The Monday Mix: Nov. 13 – 19, 2017

Monday Morning Mix

Headlines discussed at LNWM’s Monday meeting:

A tax reform bill narrowly passed the US House of Representatives, with 13 Republicans voting no.
US new housing starts rose 13.7% in Oct., highest level in a year, on hurricane rebuilding in the South.
Japan’s economy has grown for 7 quarters in a row (through Sept.), the longest expansion since 2001.
India’s government debt was upgraded by Moody’s (to Baa2) but remains less than investment-grade.
Russia agreed to restructure $3.15 billion of debt owed to it by Venezuela, on very favorable terms.

Disclaimer: Clicking on any of the above links will take you away from the Laird Norton Wealth Management web page and to the source page. While we believe the information in these articles is relevant, we cannot guarantee its accuracy or completeness.

Community and Family: Seattle in the Photographs of Al Smith

Community

Pianist Palmer Johnson at Faurot’s Ballroom on Capitol Hill around 1939. Photo by Al Smith.
View towards Lake Union as Interstate 5 was being built in the 1960s. Photo by Al Smith.

Last night at the Museum of History & Industry (MOHAI), the excitement in the grand reception room was palpable. Museum donors gathered for a preview of Seattle on the Spot: The Photographs of Al Smith, for which LNWM is very proud to be one of the sponsors, especially since our firm turns 50 this year and has grown over the decades along with Seattle. Thanks to Al Smith, we now have these fantastic images of an important, fascinating part of Seattle’s history, said Howard Giske, curator of photography at MOHAI. … Read More

#Future50NW: The Future Is Now, and It’s Younger than You Think

#Future50NW, Community

The following is a guest post by Leonard Garfield, Executive Director of the Museum of History & Industry (MOHAI).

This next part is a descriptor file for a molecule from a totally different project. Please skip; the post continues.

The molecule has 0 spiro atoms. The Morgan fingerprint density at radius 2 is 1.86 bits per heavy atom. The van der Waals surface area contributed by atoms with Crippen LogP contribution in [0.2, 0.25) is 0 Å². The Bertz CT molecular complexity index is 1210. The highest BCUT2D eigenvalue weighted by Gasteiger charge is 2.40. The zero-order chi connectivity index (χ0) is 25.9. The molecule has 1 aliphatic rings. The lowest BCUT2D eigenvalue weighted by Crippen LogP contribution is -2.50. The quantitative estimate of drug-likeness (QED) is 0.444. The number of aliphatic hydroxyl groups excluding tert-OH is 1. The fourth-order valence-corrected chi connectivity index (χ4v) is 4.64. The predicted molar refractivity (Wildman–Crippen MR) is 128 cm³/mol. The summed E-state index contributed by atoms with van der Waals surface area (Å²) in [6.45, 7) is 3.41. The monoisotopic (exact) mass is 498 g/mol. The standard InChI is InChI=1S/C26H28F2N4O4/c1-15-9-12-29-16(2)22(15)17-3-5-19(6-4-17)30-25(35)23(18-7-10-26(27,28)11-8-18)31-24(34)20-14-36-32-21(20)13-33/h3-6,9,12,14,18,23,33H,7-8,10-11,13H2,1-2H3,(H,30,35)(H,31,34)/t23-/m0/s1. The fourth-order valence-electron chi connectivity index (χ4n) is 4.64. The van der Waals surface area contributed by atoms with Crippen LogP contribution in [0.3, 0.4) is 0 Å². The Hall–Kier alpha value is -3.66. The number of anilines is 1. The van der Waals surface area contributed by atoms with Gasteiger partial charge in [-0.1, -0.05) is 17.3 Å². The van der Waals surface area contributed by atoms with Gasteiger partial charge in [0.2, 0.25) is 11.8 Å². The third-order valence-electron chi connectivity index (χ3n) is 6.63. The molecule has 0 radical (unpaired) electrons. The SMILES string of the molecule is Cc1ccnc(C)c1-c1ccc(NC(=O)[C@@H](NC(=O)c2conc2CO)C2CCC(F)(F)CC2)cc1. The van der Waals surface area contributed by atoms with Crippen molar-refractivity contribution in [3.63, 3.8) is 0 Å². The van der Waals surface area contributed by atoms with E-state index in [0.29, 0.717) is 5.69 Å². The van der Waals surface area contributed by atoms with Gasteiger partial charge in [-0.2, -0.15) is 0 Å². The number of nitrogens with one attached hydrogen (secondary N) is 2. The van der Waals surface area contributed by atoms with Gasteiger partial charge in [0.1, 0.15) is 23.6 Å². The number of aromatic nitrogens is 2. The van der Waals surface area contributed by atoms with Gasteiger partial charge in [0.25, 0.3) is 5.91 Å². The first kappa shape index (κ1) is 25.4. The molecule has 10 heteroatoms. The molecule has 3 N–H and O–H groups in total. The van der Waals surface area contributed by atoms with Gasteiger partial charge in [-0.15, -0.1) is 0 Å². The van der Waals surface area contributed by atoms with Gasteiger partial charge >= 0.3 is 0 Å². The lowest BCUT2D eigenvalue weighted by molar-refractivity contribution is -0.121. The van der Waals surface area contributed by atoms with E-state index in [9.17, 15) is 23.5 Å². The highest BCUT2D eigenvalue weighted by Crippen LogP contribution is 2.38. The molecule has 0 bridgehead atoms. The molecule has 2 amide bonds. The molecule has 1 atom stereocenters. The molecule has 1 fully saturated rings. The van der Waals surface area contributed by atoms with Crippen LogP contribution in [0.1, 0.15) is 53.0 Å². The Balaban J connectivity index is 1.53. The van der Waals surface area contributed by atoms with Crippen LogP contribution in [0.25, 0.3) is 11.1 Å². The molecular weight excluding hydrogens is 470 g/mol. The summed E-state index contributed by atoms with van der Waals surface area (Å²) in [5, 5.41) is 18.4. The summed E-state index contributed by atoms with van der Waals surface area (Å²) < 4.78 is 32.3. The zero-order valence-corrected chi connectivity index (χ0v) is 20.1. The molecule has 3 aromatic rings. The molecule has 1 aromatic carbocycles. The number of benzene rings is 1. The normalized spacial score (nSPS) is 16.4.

Starting this Saturday, November 18, a special exhibit called Seattle On the Spot: The Photographs of Al Smith will take MOHAI visitors on a journey through the Central District in the mid-20th century, as seen through the distinctive documentary lens of a local photographer named Al Smith. Chronicling Seattle’s African American community, the local jazz scene and the life and the work of this unique artist, Smith’s pictures give a peek into a vibrant part of Seattle’s history and culture.

But there’s something more. Al Smith wasn’t just a photographer. He was a young innovator who received his first camera at the age of 12, worked his way around the world as a steamship steward as a young man, and spent his life following the ideas of his own curiosity. Fittingly, Seattle On the Spot’s last room will feature current images taken by young photographers from Creative Justice, NAAM Youth Curators from the National African American Museum and Photographic Center Northwest, examining the changing communities of Seattle through their own individual paradigms and originality.

What does this trip through Seattle’s past have to do with the future? Our history and culture have always been shaped by the young people of our region. And putting the spotlight on young people as we talk about the ideas, institutions and individuals that will define the Pacific Northwest over the next 50 years helps us understand what we can look forward to.

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The Monday Mix: Nov. 6 – 12, 2017

Monday Morning Mix

Headlines discussed at LNWM’s Monday briefing:

China will allow foreigners to buy controlling interest in Chinese banks, other financials; a historic move.
The longest US stock market rally in 14 years stalled on signs that corporate tax cuts may be delayed.
US junk bond prices fell to nearly 7-month lows, as rising yields on less-risky bonds attracted investors.
The European Union gave Britain two weeks to clarify how Brexit will affect current financial obligations.
US tax reform is facing resistance for many reasons, including adding $1.5 trillion to deficit over 10 years.

Disclaimer: Clicking on any of the above links will take you away from the Laird Norton Wealth Management web page and to the source page. While we believe the information in these articles is relevant, we cannot guarantee its accuracy or completeness.